Is Juice Fasting Safe? Six Warnings and Rebuttals

is juice fasting safe

Is juice fasting safe?

As I contemplate starting a major juice fast, I want to know if I am putting my health in jeopardy by following some wild fad.


So, I looked around to find out what credible experts have to say about juice fasting safety. Found this post on LiveScience that warns of the danger of juice fasting. The list of juice fasting safety concerns includes:

1. Juice fasting cleanses are usually low in protein.

Is low protein consumption unsafe? Sure it is. How you define ‘low’ is a matter of perspective however. If you search around, you’ll find a multitude of diverging opinions on how much protein humans need.

Beyond that, a juice fast is a temporary endeavor. So, you may intake lower protein than usual, for a short period of time. How unsafe is that? For me, it’s not a concern. And if it were, I’d simply add some organic protein powder to my juice.

2. Juice fasts are low in calories.

This is one totally bogus. You can make your calorie needs safe by simply drinking more juice! Of course getting too few calories is unsafe. Drink more juice. You are in control of how much juice you drink and most juice fasting gurus suggest drinking as much as you want.

Fruit and vegetable juice, by the way, is not a low-calorie food. It’s easy to get 2000-2500 calories a day.

3. People might not feel so great during a juice fast.

Ok – still not sold on juice fasting not being safe. You might not feel good? Tell you what: I feel like total shit every day I eat the Standard American Diet. During a juice fast I would expect an adjustment period in which I wouldn’t feel good. In fact, I’ve experienced that before.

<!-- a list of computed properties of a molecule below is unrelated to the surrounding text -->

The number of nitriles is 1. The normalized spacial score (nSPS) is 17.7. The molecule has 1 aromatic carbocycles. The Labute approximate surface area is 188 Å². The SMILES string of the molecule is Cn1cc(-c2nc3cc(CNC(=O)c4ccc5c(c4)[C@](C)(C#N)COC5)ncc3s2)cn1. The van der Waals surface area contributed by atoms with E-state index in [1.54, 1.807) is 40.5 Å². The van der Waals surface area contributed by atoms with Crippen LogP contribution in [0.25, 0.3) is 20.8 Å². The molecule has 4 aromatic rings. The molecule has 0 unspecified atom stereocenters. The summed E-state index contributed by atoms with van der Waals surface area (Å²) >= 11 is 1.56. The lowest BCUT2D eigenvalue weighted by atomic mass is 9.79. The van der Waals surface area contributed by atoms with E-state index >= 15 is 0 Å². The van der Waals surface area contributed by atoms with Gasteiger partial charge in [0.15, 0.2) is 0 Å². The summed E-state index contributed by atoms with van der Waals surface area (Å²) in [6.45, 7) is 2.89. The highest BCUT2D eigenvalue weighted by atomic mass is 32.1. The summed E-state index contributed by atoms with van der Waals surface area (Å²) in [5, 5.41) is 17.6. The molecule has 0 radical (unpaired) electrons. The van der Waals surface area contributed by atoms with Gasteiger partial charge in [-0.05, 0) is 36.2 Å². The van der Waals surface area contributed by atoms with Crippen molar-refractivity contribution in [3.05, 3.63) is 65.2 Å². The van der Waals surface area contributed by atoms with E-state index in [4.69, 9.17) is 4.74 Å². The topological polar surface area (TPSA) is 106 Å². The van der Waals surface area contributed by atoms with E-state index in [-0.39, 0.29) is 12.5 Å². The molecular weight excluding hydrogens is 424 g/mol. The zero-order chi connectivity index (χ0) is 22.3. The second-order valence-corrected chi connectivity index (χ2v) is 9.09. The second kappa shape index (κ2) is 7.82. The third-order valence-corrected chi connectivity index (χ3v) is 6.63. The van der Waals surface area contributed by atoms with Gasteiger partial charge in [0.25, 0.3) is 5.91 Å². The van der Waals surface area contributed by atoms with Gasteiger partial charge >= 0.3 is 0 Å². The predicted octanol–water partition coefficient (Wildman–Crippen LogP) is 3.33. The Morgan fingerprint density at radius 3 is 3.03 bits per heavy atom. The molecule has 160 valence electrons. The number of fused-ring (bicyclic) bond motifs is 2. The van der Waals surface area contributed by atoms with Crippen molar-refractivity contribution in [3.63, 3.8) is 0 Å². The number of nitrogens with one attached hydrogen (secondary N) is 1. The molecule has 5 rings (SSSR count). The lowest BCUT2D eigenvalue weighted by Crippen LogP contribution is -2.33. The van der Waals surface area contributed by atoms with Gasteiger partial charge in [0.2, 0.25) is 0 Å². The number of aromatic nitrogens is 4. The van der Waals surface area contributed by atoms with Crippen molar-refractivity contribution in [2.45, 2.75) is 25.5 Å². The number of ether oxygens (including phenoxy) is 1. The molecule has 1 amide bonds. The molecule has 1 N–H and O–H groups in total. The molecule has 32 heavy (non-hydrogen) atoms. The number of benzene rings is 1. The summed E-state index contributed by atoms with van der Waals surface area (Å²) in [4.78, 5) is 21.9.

Again, if you look online, you stories of people claiming to have felt horribly for the first 2-3 days of juice fasting, followed by long periods of unbridled energy and feelings of total wellness.

4. The extremeness of the regimen could be part of the appeal.

This one is a valid concern. Juice fasting safety may be more of a psychological issue than physical. Binge eater, compulsive eaters and others may find escape in a juice diet by eliminating all other food temptations. In other words, the fast serves as an escape from food issues.

If your juice diet is successful, your food issues will be waiting for you on the other side of it.

5. Cleanses may legitimize the idea that self-indulgence should be punished.

LiveScience seems to be suggesting here that people who have spent time indulging in food may engage in an all juice diet for the purpose of punishing themselves. I can see that. Here’s my response: Don’t do that.

Most people who succeed at a juice diet begin with the goal of weight loss, more energy and greater health in mind. This is the right approach.

6.  The approach is scientifically unfounded and expensive.

Hmm…if drinking tons of raw fruits and vegetables is not obviously good for you, then neither is breathing. And the claim regarding expense is completely irrelevant. Juicing – especially if you use 100% organic fruits and vegetables – is not cheaper than eating whole foods. Don’t start juicing to save money.

Don’t let concerns like these stop you from beginning a juice fast. Learn to do it right. Do your research. Learn to manage your mind and emotions for staying power. Just go for it.

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